On solstice day, I had the first picks of the season. Yeah, yeah, I know the harvest should be earlier, but what can I say, I planted way too late, a victim of well, my tendency to do this or that before doing this or that.
My bar needs adjusting. There, I needed to say that, just for laughs and giggles, and well because my bar really does need adjusting.
For those who just can’t get through the day without knowing, the adjustment bar helps with a mower deck’s angle of attack. You see, most folks tend to have the front of their deck too high in relation to the back. This will lead to backside dragging (a problem whether you’re a human or a machine), which results in blown out, abused, and otherwise perfectly trashed back panels. A little adjustment here, a little adjustment there, and before you know it, the front side has the most is the perfect pitch to the back and you get the most loveliest of mows.
At least that’s how it works in theory. In my reality, I adjusted too hard, cranked one too many times, which, as you can see by my ruts in the dirt, led to a not particularly aesthetic finish. Adding insult to injury, my nut froze to my bolt. The only solution: saw it in two.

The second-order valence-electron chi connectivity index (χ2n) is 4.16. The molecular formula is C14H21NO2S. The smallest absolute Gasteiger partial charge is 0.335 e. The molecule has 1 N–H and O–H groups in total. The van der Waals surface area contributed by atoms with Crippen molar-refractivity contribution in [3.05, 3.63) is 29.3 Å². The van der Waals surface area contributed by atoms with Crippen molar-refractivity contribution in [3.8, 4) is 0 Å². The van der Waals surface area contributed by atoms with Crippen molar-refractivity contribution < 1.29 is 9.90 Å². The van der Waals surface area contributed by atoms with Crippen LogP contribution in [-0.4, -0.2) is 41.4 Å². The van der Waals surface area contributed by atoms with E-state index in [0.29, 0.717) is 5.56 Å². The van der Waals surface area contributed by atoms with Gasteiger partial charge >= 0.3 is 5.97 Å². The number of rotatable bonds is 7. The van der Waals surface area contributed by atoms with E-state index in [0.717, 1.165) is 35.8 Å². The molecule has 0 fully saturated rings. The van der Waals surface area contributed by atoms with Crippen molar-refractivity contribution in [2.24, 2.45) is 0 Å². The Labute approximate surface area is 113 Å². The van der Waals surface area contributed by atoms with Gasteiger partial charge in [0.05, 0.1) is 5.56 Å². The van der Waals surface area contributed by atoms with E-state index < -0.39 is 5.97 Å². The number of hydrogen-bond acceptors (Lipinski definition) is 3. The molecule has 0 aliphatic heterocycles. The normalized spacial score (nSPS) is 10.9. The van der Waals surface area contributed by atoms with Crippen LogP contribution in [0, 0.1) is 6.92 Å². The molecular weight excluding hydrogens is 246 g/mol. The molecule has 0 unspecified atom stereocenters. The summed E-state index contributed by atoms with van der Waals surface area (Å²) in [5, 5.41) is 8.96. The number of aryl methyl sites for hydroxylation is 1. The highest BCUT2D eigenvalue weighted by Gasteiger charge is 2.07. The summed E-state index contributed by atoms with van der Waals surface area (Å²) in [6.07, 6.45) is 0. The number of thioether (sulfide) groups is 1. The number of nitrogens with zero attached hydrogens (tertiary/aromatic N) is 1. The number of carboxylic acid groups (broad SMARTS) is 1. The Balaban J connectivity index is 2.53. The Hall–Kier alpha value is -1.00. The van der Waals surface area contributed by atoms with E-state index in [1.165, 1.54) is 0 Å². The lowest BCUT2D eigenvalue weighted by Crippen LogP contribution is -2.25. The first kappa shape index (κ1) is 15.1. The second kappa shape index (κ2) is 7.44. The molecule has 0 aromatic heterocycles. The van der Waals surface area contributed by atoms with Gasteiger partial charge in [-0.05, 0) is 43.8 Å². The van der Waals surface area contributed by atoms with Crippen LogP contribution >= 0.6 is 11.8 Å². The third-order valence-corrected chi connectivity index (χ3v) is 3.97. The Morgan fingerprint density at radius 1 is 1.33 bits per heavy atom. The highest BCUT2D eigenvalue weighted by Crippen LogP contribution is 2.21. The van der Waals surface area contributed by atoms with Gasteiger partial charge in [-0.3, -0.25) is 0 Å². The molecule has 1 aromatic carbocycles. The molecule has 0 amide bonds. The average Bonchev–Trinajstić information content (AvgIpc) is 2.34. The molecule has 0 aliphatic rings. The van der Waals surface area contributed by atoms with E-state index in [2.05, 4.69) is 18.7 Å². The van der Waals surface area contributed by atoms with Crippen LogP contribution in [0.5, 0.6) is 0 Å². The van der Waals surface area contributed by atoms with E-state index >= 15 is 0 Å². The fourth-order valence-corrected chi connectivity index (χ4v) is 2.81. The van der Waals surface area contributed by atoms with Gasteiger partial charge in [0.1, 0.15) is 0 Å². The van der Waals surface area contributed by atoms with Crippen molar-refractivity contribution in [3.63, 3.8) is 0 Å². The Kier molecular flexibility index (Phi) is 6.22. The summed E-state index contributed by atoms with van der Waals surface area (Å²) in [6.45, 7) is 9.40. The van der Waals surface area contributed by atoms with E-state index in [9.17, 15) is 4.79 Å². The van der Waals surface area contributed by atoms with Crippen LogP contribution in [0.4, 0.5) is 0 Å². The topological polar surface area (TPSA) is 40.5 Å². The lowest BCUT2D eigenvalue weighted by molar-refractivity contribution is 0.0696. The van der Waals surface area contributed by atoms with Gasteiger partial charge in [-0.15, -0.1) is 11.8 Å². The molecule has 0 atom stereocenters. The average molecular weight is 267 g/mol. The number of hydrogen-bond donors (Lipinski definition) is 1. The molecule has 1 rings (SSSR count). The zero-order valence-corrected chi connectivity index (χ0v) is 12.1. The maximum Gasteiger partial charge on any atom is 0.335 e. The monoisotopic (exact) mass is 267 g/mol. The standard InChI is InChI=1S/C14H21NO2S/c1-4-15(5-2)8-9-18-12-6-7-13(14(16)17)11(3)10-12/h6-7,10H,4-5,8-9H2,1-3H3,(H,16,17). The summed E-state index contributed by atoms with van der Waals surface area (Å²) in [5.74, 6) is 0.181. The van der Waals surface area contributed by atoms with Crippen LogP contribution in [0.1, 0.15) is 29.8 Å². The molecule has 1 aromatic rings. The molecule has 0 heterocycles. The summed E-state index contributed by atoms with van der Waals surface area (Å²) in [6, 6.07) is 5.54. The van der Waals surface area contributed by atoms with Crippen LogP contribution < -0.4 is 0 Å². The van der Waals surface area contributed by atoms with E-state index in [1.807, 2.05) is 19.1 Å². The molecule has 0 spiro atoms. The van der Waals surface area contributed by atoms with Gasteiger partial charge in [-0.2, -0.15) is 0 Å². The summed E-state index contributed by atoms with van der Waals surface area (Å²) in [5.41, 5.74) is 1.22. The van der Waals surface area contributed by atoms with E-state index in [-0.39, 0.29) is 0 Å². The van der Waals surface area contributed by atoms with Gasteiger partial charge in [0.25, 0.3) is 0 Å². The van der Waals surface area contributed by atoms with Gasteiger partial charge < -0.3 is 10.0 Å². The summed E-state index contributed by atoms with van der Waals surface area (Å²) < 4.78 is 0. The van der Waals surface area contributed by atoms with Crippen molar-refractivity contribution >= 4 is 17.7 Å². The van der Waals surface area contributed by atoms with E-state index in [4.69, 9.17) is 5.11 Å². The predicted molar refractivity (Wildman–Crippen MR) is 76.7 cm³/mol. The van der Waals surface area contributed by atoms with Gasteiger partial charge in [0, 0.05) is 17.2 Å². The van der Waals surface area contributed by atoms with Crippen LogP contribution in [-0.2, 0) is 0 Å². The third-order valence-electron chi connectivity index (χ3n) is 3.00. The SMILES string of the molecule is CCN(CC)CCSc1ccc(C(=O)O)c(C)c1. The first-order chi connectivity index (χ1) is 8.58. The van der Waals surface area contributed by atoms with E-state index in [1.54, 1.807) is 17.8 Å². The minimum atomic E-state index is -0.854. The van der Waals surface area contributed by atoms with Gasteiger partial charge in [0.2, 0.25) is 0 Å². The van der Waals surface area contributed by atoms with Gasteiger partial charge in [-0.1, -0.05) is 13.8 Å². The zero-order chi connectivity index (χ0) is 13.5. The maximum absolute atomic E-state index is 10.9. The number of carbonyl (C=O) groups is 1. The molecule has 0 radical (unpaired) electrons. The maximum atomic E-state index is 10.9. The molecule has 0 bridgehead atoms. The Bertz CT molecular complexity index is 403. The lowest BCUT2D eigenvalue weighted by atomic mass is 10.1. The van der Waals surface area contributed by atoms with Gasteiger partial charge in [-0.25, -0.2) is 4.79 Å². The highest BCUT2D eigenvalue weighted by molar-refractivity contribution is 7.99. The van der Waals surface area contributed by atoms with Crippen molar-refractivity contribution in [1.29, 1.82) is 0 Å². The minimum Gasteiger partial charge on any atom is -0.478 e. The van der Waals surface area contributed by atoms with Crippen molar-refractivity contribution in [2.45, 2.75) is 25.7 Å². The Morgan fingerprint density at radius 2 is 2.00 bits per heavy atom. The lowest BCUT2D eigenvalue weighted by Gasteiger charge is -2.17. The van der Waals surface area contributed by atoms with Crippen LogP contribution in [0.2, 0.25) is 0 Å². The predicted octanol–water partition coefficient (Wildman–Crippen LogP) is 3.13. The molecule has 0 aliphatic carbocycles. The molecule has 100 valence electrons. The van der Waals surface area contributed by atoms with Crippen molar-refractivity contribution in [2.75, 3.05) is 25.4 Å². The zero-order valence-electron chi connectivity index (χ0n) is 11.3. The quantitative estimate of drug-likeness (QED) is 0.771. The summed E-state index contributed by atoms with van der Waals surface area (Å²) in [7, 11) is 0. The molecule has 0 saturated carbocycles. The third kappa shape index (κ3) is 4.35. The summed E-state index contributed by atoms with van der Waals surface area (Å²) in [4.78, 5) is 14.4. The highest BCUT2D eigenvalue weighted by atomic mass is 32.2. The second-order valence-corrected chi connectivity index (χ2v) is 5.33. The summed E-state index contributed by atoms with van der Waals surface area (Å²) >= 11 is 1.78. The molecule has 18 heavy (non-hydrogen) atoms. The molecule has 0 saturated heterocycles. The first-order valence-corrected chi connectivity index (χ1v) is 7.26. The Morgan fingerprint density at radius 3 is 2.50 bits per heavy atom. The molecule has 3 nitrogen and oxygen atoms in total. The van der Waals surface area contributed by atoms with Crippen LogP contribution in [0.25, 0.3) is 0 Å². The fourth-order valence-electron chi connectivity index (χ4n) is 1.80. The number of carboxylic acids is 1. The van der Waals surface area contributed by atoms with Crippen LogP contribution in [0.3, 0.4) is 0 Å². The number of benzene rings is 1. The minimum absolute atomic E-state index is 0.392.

I leave you to think about that for a bit…
Well, there is an explanation, broken heart, and broken tractor, and, so, I have been running late, and running behind.
The broken tractor is easier to explain than the broken heart. Underneath my rotary mower, manufactured by Taylor Pittsburgh, in the center part, is a contraption known as a stump jumper. The stump jumper is dish shaped so the mower will slide up and over large stumps and rocks. Bisecting the stump jumper is a brace, bolted to which are two blades that do the cutting. It is that brace which failed and put a damper on my spring fieldwork.
Of course, that is not the only equipment failure. There is an adjustment bar for the mower wheel simply vanished somewhere in my back forty, a victim of my negligence in checking for fastness. At least that job did not require a trip to the welder, just a wait on the UPS man.
Both zero-turn finish mowers, a Kubota, and a John Deere, required more than one trip to the shop. The John Deere had an alternator issue, thankfully covered by warranty. The Kubota suffers from a faulty starter, unfortunately not under warranty.